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What Keeps Us Sober

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What Keeps Us Sober

Being an active member of a recovery community, I watch a lot of people come in and out. Unfortunately, for as many people that enter recovery, very few stick around. Just when I think, “Yup, that guys got what it takes!” he disappears and is never heard from again. From an outsider’s perspective, those who stay sober seem to do so almost at random. So, I find myself asking the question, “What keeps us sober?”

What Keeps Us SoberI’ve drawn from my own personal story in recovery and asked some friends how they’ve achieved long-term sobriety. Let’s be clear, this is not a piece on how to stay sober. I’m simply curious what members of the recovery community do to stay sober.

For some, sobriety almost appears to be easy: “Don’t drink and go to meetings. I try not to complicate things.” This person in particular has over 20 years of sobriety. I might add that he also participates in loads of sober social events and surrounds himself with lots of friends, who are in recovery as well.

For me, this is merely one piece of the puzzle. In addition to regular attendance at 12 step meetings, helping to organize and run these meetings has been a big part of my recovery.

“I participate in recreational activities that enhance my spiritual growth.” One of my co-workers strengthens his spiritual connection during his time in the ocean surfing. Surfing has provided him with an opportunity to stay grounded and rooted in the present moment. It can be hard to remain present in early sobriety: many struggle with the shame of the past or the nervous anticipation of the future. Surfing, as well as other recreational activities, can help keep you grounded in the present moment.

Physical health seems to be a huge part of people’s lives that are experiencing long term sobriety. If you feel good about yourself, if you feel good about your body, you may be more inclined to feel good about your sobriety.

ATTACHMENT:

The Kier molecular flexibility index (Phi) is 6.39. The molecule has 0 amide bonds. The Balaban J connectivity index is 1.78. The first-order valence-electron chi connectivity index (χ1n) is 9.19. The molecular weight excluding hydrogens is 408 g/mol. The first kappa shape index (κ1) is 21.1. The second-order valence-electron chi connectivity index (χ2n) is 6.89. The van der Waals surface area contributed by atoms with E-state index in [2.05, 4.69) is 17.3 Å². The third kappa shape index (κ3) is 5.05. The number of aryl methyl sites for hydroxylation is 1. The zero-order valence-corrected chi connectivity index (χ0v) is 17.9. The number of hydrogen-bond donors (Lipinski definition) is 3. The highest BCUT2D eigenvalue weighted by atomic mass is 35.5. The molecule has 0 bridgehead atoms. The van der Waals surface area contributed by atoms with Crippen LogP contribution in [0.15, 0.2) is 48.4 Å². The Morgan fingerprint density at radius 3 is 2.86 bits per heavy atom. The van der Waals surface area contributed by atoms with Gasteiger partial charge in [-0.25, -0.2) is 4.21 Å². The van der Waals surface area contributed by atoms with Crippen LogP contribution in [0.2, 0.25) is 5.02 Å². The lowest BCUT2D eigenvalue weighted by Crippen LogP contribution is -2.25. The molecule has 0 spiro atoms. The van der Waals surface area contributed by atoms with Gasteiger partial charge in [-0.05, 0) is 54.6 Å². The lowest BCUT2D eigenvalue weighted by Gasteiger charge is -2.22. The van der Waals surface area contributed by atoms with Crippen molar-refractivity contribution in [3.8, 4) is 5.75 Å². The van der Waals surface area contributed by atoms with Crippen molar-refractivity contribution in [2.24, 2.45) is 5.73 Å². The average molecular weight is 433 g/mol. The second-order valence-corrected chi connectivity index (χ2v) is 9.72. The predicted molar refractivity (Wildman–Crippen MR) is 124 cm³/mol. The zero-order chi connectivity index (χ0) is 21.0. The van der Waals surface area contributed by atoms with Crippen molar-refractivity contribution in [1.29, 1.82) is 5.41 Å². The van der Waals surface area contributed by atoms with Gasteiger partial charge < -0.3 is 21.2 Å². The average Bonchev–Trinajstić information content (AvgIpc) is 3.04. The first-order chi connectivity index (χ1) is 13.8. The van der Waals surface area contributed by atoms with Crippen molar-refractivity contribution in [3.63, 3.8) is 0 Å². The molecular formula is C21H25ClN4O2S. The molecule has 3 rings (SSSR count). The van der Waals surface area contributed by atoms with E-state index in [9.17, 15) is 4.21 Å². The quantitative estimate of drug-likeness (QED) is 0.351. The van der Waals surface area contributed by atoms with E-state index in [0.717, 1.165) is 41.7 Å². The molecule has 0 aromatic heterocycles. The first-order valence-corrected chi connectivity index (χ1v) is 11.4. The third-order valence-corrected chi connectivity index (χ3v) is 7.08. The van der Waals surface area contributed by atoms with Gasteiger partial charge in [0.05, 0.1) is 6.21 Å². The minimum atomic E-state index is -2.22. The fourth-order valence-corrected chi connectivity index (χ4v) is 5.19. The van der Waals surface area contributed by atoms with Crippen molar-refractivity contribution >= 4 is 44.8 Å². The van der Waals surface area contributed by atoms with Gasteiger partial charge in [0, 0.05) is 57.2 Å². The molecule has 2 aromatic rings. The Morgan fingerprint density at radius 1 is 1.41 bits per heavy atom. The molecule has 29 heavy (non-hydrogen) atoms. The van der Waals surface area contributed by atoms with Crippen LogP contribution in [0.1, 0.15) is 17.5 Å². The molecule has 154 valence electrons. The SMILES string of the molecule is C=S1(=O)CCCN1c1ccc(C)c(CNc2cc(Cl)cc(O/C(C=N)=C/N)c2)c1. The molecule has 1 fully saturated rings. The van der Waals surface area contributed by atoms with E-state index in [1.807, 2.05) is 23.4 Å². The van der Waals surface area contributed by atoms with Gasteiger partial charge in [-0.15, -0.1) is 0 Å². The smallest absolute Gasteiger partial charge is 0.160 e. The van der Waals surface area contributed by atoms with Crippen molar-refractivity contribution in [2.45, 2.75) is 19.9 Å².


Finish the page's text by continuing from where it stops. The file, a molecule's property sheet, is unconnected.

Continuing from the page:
In addition to recreational activity, daily mediation is another way to stay grounded. There are many forms of meditation, but the best way to get going is to start simple. Find a quiet time during the day in a spot where you can sit comfortably and practice sitting in silence. With your eyes closed, practice mindful breathing: inhale through your nostrils and exhale through your mouth while paying close attention to your breath. Try this for a couple minutes at first and then try adding more time as you get comfortable with your meditation.

My biggest piece of advice is to not try it alone. Getting sober and staying sober means building a circle of support. It means asking for help, being open and willing to change, and taking direction from others.

Honor yourself and your process. Love who you are, what you do, and whom you’re around. Learn to love yourself, so you can love others. A huge part of recovery is paying it forward. When I got sober, there were people there to help. Now it’s my turn to pass that on to someone else who needs it. Sobriety is a gift, and if you want to keep that gift, you have to give it away.

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